Just like that, my anger turned to sadness. I no longer felt righteous indignation; I felt shame and sorrow. I sat quietly beside Mary as she finished having her nails painted and then quickly stood up to leave. “She must wait to dry her nails” the small lady advised me, “they can dry in the car” I replied while snatching up my and her belongings. We barely made it out of the salon before the tears came. Poor Mary sat next to me as we drove home not sure of how to console me. She wasn’t even sure which part of the day I was crying about, and to be honest, neither did I. The tears started because of the salon experience, but after the first 30 minutes they became about having yet another Christmas without my daughter.
I cried all night, and every time I thought I had pulled myself together, the tears would come again. They were slow and steady. They only came faster when I sat in the church pew and listened to the speaker talk about missing loved ones on this special time of year.
After midnight mass Leon and I drove home in silence. It was cold and rainy and I kept my head pressed against the window; I noticed our street sign as the car drove past it and instantly knew where he was taking me.
As we approached the cemetery I finally stopped fighting it. Once I let it, the anguish bubbled up and out of me like a bottle of soda that had been well shaken before opened. I walked quickly to the stone and stared at the picture of my beautiful little girl; the sadness that I had been trying to outrun for the last 4 weeks finally caught up with me. I choked out a sob and bent in half, holding my stomach. I was standing in the bitter cold on Christmas eve, in front of the headstone of a 9 year old little girl who should be home in her bed dreaming of the fun things she’d find under the Christmas tree in the morning. This felt wrong, so very wrong. I stood up and looked around me at all of the other stones, many with Christmas tree’s and lights glowing in the silent dark expanse of land. How many other people were trying to outrun their pain on this Christmas night?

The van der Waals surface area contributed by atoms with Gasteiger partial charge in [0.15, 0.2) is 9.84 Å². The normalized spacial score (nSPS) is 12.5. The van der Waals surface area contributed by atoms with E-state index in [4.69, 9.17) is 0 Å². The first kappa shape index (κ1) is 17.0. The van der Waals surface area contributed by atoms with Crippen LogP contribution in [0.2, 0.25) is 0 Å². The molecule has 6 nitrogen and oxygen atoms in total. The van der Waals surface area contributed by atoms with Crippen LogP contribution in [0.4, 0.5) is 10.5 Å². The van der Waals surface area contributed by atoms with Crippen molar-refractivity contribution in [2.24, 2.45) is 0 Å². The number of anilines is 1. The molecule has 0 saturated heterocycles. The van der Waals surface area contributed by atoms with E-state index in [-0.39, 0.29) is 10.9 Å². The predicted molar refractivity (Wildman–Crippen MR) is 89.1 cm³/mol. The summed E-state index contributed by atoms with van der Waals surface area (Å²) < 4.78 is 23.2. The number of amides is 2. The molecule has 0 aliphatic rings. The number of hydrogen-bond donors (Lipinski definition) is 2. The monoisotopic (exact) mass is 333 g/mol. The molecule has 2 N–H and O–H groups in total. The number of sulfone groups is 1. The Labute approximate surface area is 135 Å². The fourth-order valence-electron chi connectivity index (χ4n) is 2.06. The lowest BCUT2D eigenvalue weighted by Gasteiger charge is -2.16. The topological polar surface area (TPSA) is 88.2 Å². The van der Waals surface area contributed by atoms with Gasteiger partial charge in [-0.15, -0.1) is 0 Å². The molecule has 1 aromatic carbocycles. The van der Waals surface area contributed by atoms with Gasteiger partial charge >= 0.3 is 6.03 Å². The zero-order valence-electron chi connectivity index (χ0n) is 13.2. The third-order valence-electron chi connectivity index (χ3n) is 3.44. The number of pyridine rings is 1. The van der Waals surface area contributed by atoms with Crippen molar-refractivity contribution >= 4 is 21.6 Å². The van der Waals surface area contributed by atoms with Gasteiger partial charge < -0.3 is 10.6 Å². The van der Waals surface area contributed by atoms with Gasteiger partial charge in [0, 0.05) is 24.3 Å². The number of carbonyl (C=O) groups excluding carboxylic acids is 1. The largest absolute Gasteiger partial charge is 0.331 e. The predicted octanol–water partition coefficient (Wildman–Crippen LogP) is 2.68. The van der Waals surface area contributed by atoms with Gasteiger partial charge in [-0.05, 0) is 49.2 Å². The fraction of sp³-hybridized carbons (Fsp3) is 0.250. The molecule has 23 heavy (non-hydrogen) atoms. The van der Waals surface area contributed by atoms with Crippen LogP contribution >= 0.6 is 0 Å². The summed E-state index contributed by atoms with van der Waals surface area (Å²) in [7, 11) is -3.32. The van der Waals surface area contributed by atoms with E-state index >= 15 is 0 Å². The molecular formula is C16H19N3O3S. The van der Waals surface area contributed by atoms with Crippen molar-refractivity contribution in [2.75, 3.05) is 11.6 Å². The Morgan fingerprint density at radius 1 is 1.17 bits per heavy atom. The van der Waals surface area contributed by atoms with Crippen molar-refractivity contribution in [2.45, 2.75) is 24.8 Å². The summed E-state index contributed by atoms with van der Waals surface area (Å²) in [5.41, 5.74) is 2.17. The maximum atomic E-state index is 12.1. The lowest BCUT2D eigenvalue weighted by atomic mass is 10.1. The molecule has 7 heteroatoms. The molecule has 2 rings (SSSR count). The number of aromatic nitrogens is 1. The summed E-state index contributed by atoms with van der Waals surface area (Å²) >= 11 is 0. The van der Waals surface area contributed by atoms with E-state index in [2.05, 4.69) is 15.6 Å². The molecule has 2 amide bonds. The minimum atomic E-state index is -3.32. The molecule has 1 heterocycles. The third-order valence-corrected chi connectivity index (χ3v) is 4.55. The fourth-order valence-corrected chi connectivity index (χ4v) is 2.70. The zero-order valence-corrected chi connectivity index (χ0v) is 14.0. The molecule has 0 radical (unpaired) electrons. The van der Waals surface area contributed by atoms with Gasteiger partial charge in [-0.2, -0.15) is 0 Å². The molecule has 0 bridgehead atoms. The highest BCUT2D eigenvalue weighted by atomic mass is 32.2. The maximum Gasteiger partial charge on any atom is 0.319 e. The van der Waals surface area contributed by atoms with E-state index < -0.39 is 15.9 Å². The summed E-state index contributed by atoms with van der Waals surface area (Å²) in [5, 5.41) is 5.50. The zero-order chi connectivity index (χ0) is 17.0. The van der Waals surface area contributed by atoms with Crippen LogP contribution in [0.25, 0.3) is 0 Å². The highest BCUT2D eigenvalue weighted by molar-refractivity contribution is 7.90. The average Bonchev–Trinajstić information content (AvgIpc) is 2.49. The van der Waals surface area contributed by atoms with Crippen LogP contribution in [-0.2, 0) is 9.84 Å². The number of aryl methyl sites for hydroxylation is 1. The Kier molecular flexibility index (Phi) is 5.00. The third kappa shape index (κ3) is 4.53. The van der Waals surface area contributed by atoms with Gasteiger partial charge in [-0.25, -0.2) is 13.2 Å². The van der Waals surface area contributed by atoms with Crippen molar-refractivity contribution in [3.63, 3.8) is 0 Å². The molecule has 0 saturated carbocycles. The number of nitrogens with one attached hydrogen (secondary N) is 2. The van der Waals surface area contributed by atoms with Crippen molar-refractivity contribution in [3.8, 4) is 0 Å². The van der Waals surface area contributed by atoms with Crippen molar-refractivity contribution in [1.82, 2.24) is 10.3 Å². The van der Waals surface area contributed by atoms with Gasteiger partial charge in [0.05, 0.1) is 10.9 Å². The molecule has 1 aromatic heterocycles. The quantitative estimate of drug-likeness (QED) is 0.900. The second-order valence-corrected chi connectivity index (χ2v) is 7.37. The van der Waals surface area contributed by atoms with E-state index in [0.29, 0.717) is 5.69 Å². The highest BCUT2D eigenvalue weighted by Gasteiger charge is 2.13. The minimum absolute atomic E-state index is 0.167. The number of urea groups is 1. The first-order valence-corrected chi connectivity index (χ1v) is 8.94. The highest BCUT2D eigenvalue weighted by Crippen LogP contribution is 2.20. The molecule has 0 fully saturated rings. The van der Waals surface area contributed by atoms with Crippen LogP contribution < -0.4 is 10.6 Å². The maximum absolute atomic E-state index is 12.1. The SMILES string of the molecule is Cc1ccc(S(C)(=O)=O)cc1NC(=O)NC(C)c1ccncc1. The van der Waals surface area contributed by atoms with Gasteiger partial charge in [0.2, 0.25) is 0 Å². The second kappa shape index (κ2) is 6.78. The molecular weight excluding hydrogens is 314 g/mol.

The next morning I woke up ready to enjoy Christmas with the rest of my family. I was still hurting, but I also felt cleansed. I realized that I had been putting a lot of pressure on myself to be “better”. I loved how it felt to get a taste of normalcy a few weeks ago and I longed for that lightness again, but it was just that, a taste; it wasn’t meant to be every day.
I usually like to wrap up my blogs with some positive spin or reflection on what I’m learning through this journey, but all I can come up with this time is the expression: “It is what it is”. I want something I can’t have, not just my daughter back, but the ease of living that came with having a complete family. I have been told so many times that it will get easier that for a minute I believed it to be true. Truth is, “easier” is not a word that should be used when forecasting what grief will turn into, it’s not a word that should be used in conjunction with the word grief at all. It will be different—mostly cloudy but with a chance of sun. In Connecticut, they say if you don’t like the weather, just wait a minute.